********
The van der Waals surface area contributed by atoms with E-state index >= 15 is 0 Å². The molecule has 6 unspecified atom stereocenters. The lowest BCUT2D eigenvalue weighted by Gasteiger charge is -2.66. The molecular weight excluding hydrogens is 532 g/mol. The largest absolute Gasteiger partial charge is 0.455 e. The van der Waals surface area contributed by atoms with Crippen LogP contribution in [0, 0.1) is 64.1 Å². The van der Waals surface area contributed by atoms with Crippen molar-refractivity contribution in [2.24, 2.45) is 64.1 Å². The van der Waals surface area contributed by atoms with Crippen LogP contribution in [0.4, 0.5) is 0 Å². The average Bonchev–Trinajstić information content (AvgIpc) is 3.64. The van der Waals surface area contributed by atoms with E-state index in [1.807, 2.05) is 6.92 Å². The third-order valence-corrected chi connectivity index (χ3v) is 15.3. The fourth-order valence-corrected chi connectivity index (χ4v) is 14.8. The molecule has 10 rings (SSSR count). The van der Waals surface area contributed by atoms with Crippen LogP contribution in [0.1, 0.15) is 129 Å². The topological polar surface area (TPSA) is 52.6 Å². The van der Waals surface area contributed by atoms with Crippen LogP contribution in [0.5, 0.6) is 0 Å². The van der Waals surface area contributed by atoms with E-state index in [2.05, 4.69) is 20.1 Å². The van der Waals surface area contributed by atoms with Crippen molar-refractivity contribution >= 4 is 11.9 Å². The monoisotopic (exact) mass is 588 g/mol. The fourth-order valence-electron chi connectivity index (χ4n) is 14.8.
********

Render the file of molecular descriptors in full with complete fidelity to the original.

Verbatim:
The van der Waals surface area contributed by atoms with E-state index >= 15 is 0 Å². The molecule has 6 unspecified atom stereocenters. The lowest BCUT2D eigenvalue weighted by Gasteiger charge is -2.66. The molecular weight excluding hydrogens is 532 g/mol. The largest absolute Gasteiger partial charge is 0.455 e. The van der Waals surface area contributed by atoms with Crippen LogP contribution in [0, 0.1) is 64.1 Å². The van der Waals surface area contributed by atoms with Crippen molar-refractivity contribution in [2.24, 2.45) is 64.1 Å². The van der Waals surface area contributed by atoms with Crippen LogP contribution in [0.4, 0.5) is 0 Å². The average Bonchev–Trinajstić information content (AvgIpc) is 3.64. The van der Waals surface area contributed by atoms with E-state index in [1.807, 2.05) is 6.92 Å². The third-order valence-corrected chi connectivity index (χ3v) is 15.3. The fourth-order valence-corrected chi connectivity index (χ4v) is 14.8. The molecule has 10 rings (SSSR count). The van der Waals surface area contributed by atoms with Crippen LogP contribution in [0.1, 0.15) is 129 Å². The topological polar surface area (TPSA) is 52.6 Å². The van der Waals surface area contributed by atoms with Crippen LogP contribution in [0.5, 0.6) is 0 Å². The van der Waals surface area contributed by atoms with E-state index in [2.05, 4.69) is 20.1 Å². The van der Waals surface area contributed by atoms with Crippen molar-refractivity contribution >= 4 is 11.9 Å². The monoisotopic (exact) mass is 588 g/mol. The fourth-order valence-electron chi connectivity index (χ4n) is 14.8.